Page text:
This print by William Hogarth was produced in 1751, a piece of visual propaganda to support the passage of a piece of legislation to control the supply of gin. (It’s companion piece is ‘Beer Street’ a much more positive image of the impact of ‘honest ale’). In this image we see babies dropped to their death, impaled on a spike by a madman, fed gin to quiet them – all as a consequence of ‘mother’s ruin’. Hogarth is a fascinating artist with a fantastic eye for hypocrisy and cant, his work contains a wealth of references to health and medicine.
This Day are publish’d, Price 1 s. each.
Two large Prints, design’d and etch’d by Mr. Hogarth called
BEER-STREET and GIN-LANE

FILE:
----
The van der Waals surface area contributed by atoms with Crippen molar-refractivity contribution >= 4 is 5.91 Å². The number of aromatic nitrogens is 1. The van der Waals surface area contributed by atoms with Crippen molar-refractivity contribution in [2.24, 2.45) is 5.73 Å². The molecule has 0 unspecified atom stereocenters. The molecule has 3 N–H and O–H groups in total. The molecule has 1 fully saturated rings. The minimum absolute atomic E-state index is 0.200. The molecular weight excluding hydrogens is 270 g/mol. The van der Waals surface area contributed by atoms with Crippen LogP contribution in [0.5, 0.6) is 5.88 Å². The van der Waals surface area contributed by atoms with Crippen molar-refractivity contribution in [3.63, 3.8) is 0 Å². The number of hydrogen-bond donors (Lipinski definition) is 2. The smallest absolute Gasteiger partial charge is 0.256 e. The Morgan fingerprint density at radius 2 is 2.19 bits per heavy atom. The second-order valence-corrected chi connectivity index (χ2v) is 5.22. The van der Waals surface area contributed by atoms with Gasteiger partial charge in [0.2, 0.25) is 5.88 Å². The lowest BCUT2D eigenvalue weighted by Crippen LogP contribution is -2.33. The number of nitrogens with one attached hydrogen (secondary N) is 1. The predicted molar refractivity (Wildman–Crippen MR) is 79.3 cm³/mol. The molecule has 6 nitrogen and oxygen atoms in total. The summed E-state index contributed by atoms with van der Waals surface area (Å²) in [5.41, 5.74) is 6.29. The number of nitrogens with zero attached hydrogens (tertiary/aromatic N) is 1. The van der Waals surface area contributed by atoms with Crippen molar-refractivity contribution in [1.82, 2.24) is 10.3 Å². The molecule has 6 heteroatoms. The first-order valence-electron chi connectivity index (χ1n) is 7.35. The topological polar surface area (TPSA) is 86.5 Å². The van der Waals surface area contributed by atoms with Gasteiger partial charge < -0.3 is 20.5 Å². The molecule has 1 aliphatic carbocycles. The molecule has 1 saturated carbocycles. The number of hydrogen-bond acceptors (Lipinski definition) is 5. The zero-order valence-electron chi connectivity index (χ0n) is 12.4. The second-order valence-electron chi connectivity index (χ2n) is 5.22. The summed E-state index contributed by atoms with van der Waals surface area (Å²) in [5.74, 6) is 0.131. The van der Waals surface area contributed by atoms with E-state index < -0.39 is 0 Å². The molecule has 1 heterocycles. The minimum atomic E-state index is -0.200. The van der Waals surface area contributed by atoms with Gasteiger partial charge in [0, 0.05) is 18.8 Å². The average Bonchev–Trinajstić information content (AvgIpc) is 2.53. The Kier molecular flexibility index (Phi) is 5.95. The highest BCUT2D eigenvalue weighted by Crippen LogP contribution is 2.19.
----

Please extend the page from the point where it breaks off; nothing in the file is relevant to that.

A Number will be printed in a better Manner for the Curious, at 1s. 6d. each.
And on Thursday following will be publish’d four Prints on the Subject of Cruelty,
Price and Size the same.
N.B. As the Subjects of these Prints are calculated to
reform some reigning Vices peculiar to the lower Class of People, in hopes to render
them of more extensive use, the Author has published them in the cheapest Manner
To be had at the Golden Head in Leicester-Fields, Where may be had all
his other Works.
© Trustees of the British Museum